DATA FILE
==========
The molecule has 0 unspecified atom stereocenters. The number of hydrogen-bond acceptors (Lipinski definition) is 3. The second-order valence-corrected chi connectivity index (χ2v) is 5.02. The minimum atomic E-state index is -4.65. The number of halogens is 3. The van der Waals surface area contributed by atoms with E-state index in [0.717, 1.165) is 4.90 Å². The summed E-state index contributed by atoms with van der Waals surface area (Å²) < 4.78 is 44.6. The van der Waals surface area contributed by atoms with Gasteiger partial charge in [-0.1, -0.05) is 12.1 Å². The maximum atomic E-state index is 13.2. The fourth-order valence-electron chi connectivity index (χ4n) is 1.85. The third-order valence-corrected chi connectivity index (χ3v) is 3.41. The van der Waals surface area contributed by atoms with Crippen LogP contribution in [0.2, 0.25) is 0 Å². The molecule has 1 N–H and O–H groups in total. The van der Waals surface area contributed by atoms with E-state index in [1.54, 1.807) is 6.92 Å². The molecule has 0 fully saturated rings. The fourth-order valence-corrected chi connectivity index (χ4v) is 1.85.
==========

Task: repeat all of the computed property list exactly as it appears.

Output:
The molecule has 0 unspecified atom stereocenters. The number of hydrogen-bond acceptors (Lipinski definition) is 3. The second-order valence-corrected chi connectivity index (χ2v) is 5.02. The minimum atomic E-state index is -4.65. The number of halogens is 3. The van der Waals surface area contributed by atoms with E-state index in [0.717, 1.165) is 4.90 Å². The summed E-state index contributed by atoms with van der Waals surface area (Å²) < 4.78 is 44.6. The van der Waals surface area contributed by atoms with Gasteiger partial charge in [-0.1, -0.05) is 12.1 Å². The maximum atomic E-state index is 13.2. The fourth-order valence-electron chi connectivity index (χ4n) is 1.85. The third-order valence-corrected chi connectivity index (χ3v) is 3.41. The van der Waals surface area contributed by atoms with Crippen LogP contribution in [0.2, 0.25) is 0 Å². The molecule has 1 N–H and O–H groups in total. The van der Waals surface area contributed by atoms with E-state index in [1.54, 1.807) is 6.92 Å². The molecule has 0 fully saturated rings. The fourth-order valence-corrected chi connectivity index (χ4v) is 1.85.